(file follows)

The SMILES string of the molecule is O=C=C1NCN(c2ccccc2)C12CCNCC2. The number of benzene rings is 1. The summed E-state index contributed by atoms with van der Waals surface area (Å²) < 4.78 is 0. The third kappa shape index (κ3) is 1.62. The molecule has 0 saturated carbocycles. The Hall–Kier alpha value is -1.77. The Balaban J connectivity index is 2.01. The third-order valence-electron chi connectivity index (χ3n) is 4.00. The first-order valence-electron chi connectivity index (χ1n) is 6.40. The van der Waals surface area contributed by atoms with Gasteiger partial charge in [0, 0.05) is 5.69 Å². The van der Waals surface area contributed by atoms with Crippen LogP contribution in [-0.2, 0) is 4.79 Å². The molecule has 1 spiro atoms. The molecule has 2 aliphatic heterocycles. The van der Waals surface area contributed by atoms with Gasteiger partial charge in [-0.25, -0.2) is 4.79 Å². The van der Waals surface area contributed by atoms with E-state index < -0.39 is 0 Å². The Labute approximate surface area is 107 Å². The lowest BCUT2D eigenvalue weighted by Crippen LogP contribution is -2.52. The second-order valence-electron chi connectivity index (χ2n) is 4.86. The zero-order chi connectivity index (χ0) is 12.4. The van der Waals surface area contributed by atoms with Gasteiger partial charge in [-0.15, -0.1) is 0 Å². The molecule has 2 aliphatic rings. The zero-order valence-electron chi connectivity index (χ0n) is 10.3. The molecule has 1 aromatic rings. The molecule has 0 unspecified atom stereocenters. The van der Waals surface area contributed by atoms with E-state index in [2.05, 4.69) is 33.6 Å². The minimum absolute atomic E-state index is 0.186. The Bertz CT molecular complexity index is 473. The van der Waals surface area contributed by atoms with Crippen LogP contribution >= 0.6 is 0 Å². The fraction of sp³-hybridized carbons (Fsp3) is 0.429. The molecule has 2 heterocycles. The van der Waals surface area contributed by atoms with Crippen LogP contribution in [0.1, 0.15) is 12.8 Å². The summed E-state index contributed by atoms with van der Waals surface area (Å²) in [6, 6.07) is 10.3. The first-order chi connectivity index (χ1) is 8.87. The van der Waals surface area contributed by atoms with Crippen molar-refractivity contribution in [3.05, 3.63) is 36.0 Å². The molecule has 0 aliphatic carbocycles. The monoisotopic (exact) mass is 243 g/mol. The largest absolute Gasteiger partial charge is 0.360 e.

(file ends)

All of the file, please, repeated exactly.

The SMILES string of the molecule is O=C=C1NCN(c2ccccc2)C12CCNCC2. The number of benzene rings is 1. The summed E-state index contributed by atoms with van der Waals surface area (Å²) < 4.78 is 0. The third kappa shape index (κ3) is 1.62. The molecule has 0 saturated carbocycles. The Hall–Kier alpha value is -1.77. The Balaban J connectivity index is 2.01. The third-order valence-electron chi connectivity index (χ3n) is 4.00. The first-order valence-electron chi connectivity index (χ1n) is 6.40. The van der Waals surface area contributed by atoms with Gasteiger partial charge in [0, 0.05) is 5.69 Å². The van der Waals surface area contributed by atoms with Crippen LogP contribution in [-0.2, 0) is 4.79 Å². The molecule has 1 spiro atoms. The molecule has 2 aliphatic heterocycles. The van der Waals surface area contributed by atoms with Gasteiger partial charge in [-0.25, -0.2) is 4.79 Å². The van der Waals surface area contributed by atoms with E-state index < -0.39 is 0 Å². The Labute approximate surface area is 107 Å². The lowest BCUT2D eigenvalue weighted by Crippen LogP contribution is -2.52. The second-order valence-electron chi connectivity index (χ2n) is 4.86. The zero-order chi connectivity index (χ0) is 12.4. The van der Waals surface area contributed by atoms with Gasteiger partial charge in [-0.15, -0.1) is 0 Å². The molecule has 2 aliphatic rings. The zero-order valence-electron chi connectivity index (χ0n) is 10.3. The molecule has 1 aromatic rings. The molecule has 0 unspecified atom stereocenters. The van der Waals surface area contributed by atoms with E-state index in [2.05, 4.69) is 33.6 Å². The minimum absolute atomic E-state index is 0.186. The Bertz CT molecular complexity index is 473. The van der Waals surface area contributed by atoms with Crippen LogP contribution >= 0.6 is 0 Å². The fraction of sp³-hybridized carbons (Fsp3) is 0.429. The molecule has 2 heterocycles. The van der Waals surface area contributed by atoms with Crippen LogP contribution in [0.1, 0.15) is 12.8 Å². The summed E-state index contributed by atoms with van der Waals surface area (Å²) in [6, 6.07) is 10.3. The first-order chi connectivity index (χ1) is 8.87. The van der Waals surface area contributed by atoms with Crippen molar-refractivity contribution in [3.05, 3.63) is 36.0 Å². The molecule has 0 aliphatic carbocycles. The monoisotopic (exact) mass is 243 g/mol. The largest absolute Gasteiger partial charge is 0.360 e.